What about the other end of the age scale? CEA also claims the retirement of high-earning older persons is putting downward pressure on wages, though here again, for this to affect the trend, such retirements would have to be accelerating. As this interesting analysis by economist Adam Ozimek reveals, the opposite appears to be the case. He finds that “…the senior share of the workforce is growing, not shrinking; 2) seniors are not the highest-paid age group; and 3) to the extent the workforce age composition has affected wages over the last decade or even the last year, it’s not about seniors.”

A simple way to dispel the composition explanation is to look at Atlanta Fed’s wage growth tracker, which controls for demographic changes in the workforce by following the same workers over time. The nominal wage growth in the series accelerated steadily from around 2010 to 2016, it has been largely flat since then, hovering around an average annual growth rate of 3.2 percent (this series runs faster than others in part due to its inclusion of a one-year “experience premium,” the extra pay accruing to workers as the gain experience on the job). This suggests that composition is not a factor in the flattening of real wage growth, which has been a function of faster inflation and slow growth in nominal pay.

All this evidence suggests little to no role for a demographic or composition explanation of the flat real wage trends that have persisted over the past two years. CEA makes a bigger adjustment by applying the a “demographic composition correction…based on the average for the expansion from 2013 through 2018.” This very likely overestimates any near-term compositional shifts, and it is unclear to us why they use an average versus annual values. Moreover, CEA’s demographic adjustments still do not make the early Trump quarters look better than the period that preceded them.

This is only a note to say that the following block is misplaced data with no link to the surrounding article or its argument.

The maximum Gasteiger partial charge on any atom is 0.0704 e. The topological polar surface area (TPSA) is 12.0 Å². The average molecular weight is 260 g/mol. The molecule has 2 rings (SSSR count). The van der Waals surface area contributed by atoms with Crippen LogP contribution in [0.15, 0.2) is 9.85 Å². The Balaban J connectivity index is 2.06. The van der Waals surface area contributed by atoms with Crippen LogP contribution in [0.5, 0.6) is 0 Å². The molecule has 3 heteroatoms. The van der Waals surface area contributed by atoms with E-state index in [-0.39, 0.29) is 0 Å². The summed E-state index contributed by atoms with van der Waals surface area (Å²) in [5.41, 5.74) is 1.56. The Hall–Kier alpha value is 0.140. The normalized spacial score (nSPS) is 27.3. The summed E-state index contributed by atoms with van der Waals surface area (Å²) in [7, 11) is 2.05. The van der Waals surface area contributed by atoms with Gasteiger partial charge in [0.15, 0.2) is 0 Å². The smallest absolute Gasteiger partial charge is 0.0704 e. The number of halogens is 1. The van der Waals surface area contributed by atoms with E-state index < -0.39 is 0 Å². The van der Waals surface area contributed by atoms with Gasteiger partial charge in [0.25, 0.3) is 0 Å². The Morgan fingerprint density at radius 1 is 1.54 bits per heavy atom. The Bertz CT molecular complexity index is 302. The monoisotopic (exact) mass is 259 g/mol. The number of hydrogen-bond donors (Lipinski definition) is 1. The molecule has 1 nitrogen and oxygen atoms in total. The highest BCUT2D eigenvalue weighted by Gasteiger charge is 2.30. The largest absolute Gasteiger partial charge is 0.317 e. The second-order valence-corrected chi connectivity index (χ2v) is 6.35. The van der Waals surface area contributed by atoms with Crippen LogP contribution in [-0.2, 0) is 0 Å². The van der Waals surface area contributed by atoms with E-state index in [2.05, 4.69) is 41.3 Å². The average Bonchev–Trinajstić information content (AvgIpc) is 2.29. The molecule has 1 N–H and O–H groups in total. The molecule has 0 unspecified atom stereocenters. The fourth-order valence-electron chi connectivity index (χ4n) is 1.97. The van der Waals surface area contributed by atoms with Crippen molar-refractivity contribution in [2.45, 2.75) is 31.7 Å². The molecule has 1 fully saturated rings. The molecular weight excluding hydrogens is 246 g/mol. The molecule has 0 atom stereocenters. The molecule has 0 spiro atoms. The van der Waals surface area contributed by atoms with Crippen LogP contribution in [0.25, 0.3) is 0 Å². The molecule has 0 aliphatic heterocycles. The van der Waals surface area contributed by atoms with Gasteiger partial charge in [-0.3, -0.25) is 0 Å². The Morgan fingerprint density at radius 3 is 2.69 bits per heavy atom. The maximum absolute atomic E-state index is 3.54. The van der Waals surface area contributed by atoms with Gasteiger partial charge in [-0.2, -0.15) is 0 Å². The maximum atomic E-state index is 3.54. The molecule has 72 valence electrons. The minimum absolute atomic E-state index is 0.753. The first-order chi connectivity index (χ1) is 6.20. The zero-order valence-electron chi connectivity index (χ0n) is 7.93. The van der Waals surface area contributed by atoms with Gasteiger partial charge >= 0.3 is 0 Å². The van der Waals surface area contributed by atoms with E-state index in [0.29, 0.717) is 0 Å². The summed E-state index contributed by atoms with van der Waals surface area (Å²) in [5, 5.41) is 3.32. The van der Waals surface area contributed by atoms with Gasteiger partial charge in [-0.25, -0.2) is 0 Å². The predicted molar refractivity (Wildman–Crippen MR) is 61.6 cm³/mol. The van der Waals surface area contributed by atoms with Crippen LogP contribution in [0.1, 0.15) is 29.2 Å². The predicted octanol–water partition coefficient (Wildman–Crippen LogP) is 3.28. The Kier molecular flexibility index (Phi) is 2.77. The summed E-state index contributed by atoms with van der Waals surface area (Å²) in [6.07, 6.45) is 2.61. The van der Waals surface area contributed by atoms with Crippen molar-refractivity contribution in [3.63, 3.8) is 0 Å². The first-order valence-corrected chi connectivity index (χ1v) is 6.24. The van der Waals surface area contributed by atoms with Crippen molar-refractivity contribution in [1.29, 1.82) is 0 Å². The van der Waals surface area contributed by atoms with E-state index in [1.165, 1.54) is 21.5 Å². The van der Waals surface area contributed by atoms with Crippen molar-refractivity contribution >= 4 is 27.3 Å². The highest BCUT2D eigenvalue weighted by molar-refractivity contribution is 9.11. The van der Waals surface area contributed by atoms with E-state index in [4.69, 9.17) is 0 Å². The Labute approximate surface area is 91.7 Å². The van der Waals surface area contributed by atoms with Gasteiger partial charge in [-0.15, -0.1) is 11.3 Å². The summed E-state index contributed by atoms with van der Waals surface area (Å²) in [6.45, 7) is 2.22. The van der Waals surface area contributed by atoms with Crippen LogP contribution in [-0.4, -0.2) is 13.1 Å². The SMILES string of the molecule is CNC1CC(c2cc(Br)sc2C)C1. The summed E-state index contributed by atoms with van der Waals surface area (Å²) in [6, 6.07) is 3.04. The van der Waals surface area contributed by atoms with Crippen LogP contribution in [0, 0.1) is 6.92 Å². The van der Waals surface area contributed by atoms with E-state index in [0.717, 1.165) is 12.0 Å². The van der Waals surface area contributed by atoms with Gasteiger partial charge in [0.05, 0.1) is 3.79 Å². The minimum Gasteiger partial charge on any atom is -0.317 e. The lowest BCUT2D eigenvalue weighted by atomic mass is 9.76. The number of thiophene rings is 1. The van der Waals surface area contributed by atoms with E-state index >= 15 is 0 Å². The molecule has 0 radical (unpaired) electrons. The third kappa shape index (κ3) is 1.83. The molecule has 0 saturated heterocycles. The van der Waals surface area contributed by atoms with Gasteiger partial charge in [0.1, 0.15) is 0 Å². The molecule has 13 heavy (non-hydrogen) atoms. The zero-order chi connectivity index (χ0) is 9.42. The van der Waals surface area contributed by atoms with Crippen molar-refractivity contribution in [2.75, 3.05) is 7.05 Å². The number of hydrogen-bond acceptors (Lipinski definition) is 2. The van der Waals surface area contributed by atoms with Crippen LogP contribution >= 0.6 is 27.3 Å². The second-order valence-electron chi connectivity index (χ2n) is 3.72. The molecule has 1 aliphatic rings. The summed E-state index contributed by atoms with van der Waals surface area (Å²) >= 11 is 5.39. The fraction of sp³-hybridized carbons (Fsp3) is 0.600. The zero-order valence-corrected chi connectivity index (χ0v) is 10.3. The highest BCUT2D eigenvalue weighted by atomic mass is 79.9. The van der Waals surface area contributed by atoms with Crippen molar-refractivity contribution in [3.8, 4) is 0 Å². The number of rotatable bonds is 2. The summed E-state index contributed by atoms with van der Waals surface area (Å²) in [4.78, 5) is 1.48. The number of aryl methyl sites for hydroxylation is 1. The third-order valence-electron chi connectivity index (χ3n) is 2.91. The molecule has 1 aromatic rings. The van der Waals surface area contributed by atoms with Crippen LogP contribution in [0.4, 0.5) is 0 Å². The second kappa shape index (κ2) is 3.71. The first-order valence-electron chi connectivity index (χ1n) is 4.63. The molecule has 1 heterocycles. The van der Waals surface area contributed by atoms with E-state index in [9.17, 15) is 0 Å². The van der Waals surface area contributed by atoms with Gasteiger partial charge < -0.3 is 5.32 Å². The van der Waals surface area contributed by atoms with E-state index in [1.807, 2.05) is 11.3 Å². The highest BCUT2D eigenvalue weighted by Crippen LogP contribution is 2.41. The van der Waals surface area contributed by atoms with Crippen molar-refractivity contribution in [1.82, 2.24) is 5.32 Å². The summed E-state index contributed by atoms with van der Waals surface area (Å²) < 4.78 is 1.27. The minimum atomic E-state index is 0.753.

Similarly, their rationale for their hours adjustment—they reduce hours in some series which raises hourly pay—based on the difference between hours worked and hours paid was unclear to us as the paid leave share of wages or compensation has been stable since at least 2014.

Price adjustments: This is the one place where the CEA has a point, though once again, given the short time frame in their final analysis, 2017q2-2018q2, this too doesn’t amount to much. The CEA argues for the use of chain-weighted deflators, which more accurately measure consumer price changes, as they better account for consumer behavior (specifically, chain-weighted deflators better account for changes in the contents of the consumer market basket driven by changes in relative prices). The CPI, which is used by the BLS in their monthly earnings reports, is not chain-weighted.

Therefore, the CEA adjusts wages using the PCE deflator. However, the problem with this choice, as Bivens and Mishel describe here, is that the PCE is considerably less representative of prices faced by consumers. A better choice would be the chained-CPI, which the BLS has produced since 2000. Though the two chain-weighted deflators track each other fairly closely, over the past year, the PCE deflator was up 2.3 percent compared to 2.7 percent for the chained CPI (and 2.9 percent for the standard CPI). In other word, moving to a chained CPI only raises real wage growth over the past year by 0.2 percent.

As a technical note, we find it curious how economists seemingly attentive to measurement details about inflation typically fail to account for the faster than average growth in health insurance prices (relative to the CPI, whatever version) when incorporating benefits data into a compensation measure. Recognizing this faster inflation in health insurance would yield a slower growth in compensation than the measures both here and in CEAs report.